The Supreme Court acknowledged in 1974 that the president has the power to claim executive privilege if the release of certain information would hurt the nation's security interests.
The claims are subject to review by the courts.
The Court held that national security was not at risk because of the public release of the Watergate tapes.
Nixon's presidency was doomed by the Court ordering him to give his tapes.
Between 2001 and 2007, the Bush administration invoked executive privilege four times to prevent congressional testimony by two White House aides.
According to past Supreme Court decisions, executive orders agency or agencies that do not carry are generally accepted as the law of the land unless they take a par ticular course of action.
Executive orders can be reversed by future presidents, which makes them less enduring than formal laws.
The declaration of U.S. neutrality in the war between France and England was made in an executive order.
All presidential appointees were required to sign an ethics pledge after Obama's inauguration.
The Constitution's Take Care clause and direct specifi c actions of the government are the basis for the ese memos.
Obama ordered the executive branch to make information available to the public on November 28, 2011.
Presidential memos are not subject to congressional review.
Presidential memos are only available on the president's website or in press r executive orders, which can be overturned by future presidents.
Congress can spend money appropriated by the president, but they are responsible for actually spending it.
Congress is not responsible for presidents under federal law.
The Budget and Accounting Act of 1921 contained authority.
The General Accounting Offi ce as ing bill was created without vetoing the entire package, but was declared unconstitutional by an auditing and oversight arm of Congress.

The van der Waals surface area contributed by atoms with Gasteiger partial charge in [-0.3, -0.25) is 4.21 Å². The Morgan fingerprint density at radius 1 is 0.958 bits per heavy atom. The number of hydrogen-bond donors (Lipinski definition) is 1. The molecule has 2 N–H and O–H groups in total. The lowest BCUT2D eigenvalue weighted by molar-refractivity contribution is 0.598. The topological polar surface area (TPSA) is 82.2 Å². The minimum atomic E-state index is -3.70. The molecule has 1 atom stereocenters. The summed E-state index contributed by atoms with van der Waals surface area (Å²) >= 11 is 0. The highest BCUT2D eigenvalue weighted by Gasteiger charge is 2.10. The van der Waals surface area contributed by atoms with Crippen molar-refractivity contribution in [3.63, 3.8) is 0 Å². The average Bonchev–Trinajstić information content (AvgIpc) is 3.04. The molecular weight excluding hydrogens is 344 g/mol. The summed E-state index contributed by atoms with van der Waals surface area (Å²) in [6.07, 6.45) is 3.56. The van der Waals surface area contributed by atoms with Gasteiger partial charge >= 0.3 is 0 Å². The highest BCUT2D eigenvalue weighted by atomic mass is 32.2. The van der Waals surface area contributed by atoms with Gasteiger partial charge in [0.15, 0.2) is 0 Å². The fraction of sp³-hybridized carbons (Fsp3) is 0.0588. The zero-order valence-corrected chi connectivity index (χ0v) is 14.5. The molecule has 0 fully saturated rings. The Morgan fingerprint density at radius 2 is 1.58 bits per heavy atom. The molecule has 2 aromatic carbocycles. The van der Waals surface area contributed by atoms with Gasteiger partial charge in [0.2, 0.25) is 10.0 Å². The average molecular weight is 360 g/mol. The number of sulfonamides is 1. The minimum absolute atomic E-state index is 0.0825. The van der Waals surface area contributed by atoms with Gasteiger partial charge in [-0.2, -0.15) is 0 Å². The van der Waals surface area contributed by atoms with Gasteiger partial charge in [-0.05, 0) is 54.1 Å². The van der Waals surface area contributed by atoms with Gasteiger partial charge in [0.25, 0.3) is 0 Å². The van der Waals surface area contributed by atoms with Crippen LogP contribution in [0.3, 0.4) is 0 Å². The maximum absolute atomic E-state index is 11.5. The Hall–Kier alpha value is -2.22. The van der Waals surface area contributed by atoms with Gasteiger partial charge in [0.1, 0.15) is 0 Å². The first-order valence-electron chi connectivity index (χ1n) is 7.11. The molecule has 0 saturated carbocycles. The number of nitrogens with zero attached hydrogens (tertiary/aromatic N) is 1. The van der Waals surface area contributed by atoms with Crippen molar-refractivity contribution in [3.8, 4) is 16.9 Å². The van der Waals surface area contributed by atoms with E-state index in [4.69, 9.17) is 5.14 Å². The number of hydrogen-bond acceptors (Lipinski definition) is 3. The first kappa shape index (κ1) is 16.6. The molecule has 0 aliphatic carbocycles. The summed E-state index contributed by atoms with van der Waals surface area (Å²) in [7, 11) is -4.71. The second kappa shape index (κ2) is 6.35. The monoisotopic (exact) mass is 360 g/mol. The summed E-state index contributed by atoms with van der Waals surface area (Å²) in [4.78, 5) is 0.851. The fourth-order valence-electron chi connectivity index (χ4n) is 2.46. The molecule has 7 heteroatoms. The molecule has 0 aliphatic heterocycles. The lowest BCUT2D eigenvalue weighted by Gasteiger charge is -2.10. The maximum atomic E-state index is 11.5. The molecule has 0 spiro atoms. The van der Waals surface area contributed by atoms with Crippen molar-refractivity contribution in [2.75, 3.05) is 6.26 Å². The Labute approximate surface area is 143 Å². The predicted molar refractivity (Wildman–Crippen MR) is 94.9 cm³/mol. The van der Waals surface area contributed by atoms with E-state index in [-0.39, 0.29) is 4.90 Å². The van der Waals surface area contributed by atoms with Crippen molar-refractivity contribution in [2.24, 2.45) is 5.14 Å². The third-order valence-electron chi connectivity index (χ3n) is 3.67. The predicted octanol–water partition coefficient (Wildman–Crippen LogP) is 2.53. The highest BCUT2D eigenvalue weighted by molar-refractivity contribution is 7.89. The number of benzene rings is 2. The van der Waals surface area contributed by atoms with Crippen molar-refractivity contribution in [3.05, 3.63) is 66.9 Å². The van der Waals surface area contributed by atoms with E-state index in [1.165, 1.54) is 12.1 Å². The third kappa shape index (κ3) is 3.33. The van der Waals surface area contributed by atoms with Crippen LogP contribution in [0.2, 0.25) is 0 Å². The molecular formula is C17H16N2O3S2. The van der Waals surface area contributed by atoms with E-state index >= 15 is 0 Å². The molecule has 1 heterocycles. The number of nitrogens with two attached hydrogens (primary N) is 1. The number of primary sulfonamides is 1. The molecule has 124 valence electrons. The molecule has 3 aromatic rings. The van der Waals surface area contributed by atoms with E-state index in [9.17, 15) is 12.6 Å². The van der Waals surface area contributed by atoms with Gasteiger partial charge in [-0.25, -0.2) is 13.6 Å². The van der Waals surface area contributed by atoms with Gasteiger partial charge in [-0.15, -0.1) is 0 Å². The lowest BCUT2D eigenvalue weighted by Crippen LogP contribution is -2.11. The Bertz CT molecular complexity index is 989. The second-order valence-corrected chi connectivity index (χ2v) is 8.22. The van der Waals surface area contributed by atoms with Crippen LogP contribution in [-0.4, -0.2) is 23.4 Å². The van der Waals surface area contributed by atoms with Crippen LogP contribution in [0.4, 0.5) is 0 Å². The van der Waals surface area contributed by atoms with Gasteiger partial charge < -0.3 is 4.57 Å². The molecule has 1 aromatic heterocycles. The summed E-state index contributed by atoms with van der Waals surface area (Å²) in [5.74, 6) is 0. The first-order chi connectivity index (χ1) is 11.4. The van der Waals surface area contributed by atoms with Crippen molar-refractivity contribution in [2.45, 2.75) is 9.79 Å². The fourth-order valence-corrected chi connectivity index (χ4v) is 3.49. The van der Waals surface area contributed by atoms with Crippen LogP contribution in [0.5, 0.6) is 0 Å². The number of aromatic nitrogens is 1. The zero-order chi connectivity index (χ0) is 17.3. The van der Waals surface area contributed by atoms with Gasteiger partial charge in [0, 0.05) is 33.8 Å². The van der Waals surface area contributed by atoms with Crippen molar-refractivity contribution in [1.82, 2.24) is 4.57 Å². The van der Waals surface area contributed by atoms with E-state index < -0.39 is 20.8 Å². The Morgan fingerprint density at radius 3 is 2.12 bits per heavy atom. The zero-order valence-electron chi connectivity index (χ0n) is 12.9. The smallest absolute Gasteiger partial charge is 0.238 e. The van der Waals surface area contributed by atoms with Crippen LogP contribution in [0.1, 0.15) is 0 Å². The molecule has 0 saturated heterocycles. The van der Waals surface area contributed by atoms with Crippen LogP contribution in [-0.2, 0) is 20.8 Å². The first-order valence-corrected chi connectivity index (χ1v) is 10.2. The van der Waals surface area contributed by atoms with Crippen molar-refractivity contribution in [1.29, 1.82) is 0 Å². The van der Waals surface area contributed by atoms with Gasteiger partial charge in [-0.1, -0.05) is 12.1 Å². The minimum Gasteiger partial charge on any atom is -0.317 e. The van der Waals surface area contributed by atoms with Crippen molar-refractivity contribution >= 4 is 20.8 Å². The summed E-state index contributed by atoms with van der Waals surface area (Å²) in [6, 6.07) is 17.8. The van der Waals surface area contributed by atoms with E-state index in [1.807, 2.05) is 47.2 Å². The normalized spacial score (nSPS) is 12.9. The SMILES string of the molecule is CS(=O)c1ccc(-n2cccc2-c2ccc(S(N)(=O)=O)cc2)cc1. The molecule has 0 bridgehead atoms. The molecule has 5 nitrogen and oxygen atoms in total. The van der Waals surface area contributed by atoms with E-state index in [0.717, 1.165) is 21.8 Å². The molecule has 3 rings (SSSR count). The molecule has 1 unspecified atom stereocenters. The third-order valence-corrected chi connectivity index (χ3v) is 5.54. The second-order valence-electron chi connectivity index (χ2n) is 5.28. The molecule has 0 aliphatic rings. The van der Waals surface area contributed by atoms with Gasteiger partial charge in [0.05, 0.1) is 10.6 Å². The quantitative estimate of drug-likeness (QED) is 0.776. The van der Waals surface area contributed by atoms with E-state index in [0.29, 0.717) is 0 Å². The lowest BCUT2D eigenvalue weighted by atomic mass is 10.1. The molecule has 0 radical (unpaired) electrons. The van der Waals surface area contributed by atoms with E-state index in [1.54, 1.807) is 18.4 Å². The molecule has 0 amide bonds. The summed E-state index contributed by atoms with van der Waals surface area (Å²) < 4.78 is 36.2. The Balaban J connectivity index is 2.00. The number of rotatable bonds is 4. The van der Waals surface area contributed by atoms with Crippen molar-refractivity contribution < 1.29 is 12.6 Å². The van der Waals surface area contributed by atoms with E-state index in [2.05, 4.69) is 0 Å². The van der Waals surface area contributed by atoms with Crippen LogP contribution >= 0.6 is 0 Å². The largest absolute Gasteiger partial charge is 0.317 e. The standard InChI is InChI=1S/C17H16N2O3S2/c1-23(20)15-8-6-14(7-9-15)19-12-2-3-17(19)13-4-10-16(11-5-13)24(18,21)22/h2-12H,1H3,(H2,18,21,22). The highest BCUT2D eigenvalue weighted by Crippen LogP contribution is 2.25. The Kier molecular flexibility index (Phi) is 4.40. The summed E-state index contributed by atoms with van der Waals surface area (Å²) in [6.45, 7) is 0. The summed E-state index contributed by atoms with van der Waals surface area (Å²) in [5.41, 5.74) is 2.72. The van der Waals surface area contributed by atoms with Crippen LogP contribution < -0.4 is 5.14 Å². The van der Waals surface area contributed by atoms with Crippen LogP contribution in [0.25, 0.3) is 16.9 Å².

The line item veto is a legal form of impoundment.
Although many governors have the line item veto, the Supreme Court decided the law disturbed the "fi nely wrought" procedure for making the laws and declared it unconstitutional in 1998.
Justice John Paul Stevens wrote for the majority that if Congress wanted a new procedure for making laws, it would have to amend the constitution.
The history of presidential power is growing.
Approximately one-third of the individuals who have used the offi ce have enlarged its powers.
Andrew Jackson, Abraham Lincoln, Franklin Delano Roosevelt, and Harry Truman all set priorities and responded to crises in a way that redefi ned the institution and many of its powers.
The economic depression of the 1930s was one of the reasons for the expansion.
George Washington established precedents when he was the nation's chief executive.
Millions of people were put to work on public projects by Franklin Roosevelt's Works Progress Administration, as depicted in a mural at the Detroit Post Office.
Review flashcards and saved quizzes
Getting your flashcards
Privacy & Terms